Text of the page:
Although I think that R is the language for Data Scientists, I still prefer Python to work with data. In this blog post, I will show you how easy to import data from CSV, JSON and Excel files using Pandas libary. Pandas is a Python package designed for doing practical, real world data analysis.

Here is the content of the sample CSV file (test.csv):


Here is the content of the sample JSON file (test.json):

{ "customers": [ {
"name": "gokhan",
"email": "" },
"name": "mike",
"email": ""

I also created an Excel file (test.xls):

Here is the script which reads each sample file and prints its content:

import pandas as pd
df_json = pd.read_json('test.json' )
print df_json
df_csv = pd.read_csv('test.csv')
print df_csv
df_xls = pd.read_excel('test.xlsx')
print df_xls

When we run the above code, we get the following output:

0 {u'name': u'gokhan', u'email': u'gokhan@gmail....
1 {u'name': u'mike', u'email': u''}
name email
0 gokhan
1 mike
name email
0 gokhan
1 mike

As you can see, all I need is to import panda package and call the related function. The pandas package provides powerful functions that can be used to import the data from these files into “DataFrames” (two-dimensional arrays/matrices).

To be able to read Excel files, you may need to install an additional package to your system. If you get an error while reading excel saying xlrd is missing, run the following code to install the package:

pip install xlrd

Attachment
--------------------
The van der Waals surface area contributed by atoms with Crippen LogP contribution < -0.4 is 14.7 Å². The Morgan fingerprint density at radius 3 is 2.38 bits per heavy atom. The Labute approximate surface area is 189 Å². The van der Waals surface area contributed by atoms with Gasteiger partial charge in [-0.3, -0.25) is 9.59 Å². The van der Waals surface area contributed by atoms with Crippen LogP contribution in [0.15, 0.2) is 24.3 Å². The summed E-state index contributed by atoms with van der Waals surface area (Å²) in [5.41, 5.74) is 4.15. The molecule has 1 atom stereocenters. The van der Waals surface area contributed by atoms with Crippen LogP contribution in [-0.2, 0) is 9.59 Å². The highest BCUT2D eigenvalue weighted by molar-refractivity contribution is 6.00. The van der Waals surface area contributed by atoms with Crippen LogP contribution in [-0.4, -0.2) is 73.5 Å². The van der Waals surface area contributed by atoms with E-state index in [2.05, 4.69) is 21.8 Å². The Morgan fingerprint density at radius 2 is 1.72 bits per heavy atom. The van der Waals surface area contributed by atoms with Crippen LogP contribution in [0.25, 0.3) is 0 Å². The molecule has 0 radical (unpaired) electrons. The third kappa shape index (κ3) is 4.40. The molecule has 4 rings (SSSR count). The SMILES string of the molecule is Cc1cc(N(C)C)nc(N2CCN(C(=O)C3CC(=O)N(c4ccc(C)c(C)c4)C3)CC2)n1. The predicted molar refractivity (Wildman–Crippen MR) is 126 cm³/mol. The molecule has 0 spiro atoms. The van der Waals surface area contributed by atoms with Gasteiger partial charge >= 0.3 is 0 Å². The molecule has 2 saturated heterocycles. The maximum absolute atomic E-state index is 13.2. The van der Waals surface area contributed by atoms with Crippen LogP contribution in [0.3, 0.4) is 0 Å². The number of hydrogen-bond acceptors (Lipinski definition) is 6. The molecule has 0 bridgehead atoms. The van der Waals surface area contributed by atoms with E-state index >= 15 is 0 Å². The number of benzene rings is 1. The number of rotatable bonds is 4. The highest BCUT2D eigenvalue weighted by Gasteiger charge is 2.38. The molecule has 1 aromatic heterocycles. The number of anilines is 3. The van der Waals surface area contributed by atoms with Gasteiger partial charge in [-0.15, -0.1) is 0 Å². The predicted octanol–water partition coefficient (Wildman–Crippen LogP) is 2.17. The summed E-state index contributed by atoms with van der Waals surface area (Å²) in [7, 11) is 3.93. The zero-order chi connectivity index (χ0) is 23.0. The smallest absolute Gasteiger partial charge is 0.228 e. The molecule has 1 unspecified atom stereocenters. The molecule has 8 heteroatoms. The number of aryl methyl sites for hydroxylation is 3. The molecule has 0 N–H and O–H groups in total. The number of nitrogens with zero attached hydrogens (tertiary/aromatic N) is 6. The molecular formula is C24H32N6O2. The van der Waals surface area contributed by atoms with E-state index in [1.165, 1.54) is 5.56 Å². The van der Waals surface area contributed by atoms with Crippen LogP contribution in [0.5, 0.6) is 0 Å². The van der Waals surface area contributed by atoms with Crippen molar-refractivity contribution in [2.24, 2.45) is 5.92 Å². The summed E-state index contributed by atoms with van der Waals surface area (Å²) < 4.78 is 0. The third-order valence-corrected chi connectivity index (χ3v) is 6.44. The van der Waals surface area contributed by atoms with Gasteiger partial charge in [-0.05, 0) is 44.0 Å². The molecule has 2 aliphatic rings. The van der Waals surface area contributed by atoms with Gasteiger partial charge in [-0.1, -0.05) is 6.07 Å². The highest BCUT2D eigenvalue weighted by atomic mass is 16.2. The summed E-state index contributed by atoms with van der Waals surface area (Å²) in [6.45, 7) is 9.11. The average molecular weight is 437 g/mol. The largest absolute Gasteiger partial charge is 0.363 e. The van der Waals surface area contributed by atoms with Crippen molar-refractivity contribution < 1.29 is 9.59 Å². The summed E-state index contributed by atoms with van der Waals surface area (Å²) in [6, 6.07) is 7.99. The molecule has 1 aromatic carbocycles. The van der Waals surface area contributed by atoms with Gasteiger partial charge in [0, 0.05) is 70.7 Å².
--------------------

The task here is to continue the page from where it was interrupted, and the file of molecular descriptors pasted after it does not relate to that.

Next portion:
One of the important point is, JSON data needs some extra methods to convert it a dataframe because of its schema-less structure. When we import JSON data using Panda, all values (name, email in our sample) are stored in one column. To be able to effectively analyse the data, we need to split this column.

import pandas as pd
df_json_raw = pd.read_json('test.json')
df_json = df_json_raw.apply( lambda x: pd.Series([x[0]['name'],x[0]['email']]), axis = 1 )
print df_json
name email
0 gokhan
1 mike

I didn’t want to use loops to split the data, so I did a little trick and applied a simple function to transform the customer column. I get “name” and “email”, and then return them as a Panda Series, so our customer column is transformed to two columns (name and email).

As you can see, Panda is a great library to handle different file formats. I’ll continue writing about Python for Data Science series, share more samples about Pandas. See you on next blog post!

About the Author

Gokhan Atil

Gokhan Atil has over 15 years of experience in the IT industry and a strong background in database management (Oracle 8i,9i,10g,11g), software development and UNIX systems. He is an Oracle certified professional for EBS R12, Oracle 10g and 11g. Gokhan specializes in high availability solutions, performance tuning and monitoring tools. Gokhan is a founding member and current vice president of Turkish Oracle User Group (TROUG). He’s also a member of Independent Oracle User Group (IOUG). Gokhan presented at various conferences, and he is one of co-authors of “Expert Oracle Enterprise Manager 12c” book.

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